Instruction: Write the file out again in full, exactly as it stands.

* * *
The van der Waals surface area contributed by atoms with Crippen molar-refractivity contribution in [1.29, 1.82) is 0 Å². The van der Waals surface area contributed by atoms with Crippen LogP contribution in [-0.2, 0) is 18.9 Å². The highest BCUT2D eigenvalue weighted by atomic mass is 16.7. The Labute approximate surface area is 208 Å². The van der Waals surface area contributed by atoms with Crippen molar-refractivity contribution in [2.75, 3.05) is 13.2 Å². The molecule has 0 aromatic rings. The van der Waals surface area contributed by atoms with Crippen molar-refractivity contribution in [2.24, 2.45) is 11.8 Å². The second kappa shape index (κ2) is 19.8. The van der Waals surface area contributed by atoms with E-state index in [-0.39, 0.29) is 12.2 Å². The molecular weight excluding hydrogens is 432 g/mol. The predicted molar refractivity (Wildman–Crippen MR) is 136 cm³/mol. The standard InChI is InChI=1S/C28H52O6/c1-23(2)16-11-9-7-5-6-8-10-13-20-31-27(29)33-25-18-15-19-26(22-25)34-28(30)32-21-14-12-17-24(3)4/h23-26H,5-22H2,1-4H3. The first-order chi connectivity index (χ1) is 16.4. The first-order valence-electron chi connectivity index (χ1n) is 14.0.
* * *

The van der Waals surface area contributed by atoms with Crippen molar-refractivity contribution in [1.29, 1.82) is 0 Å². The van der Waals surface area contributed by atoms with Crippen LogP contribution in [-0.2, 0) is 18.9 Å². The highest BCUT2D eigenvalue weighted by atomic mass is 16.7. The Labute approximate surface area is 208 Å². The van der Waals surface area contributed by atoms with Crippen molar-refractivity contribution in [2.75, 3.05) is 13.2 Å². The molecule has 0 aromatic rings. The van der Waals surface area contributed by atoms with Crippen molar-refractivity contribution in [2.24, 2.45) is 11.8 Å². The second kappa shape index (κ2) is 19.8. The van der Waals surface area contributed by atoms with E-state index in [-0.39, 0.29) is 12.2 Å². The molecular weight excluding hydrogens is 432 g/mol. The predicted molar refractivity (Wildman–Crippen MR) is 136 cm³/mol. The standard InChI is InChI=1S/C28H52O6/c1-23(2)16-11-9-7-5-6-8-10-13-20-31-27(29)33-25-18-15-19-26(22-25)34-28(30)32-21-14-12-17-24(3)4/h23-26H,5-22H2,1-4H3. The first-order chi connectivity index (χ1) is 16.4. The first-order valence-electron chi connectivity index (χ1n) is 14.0.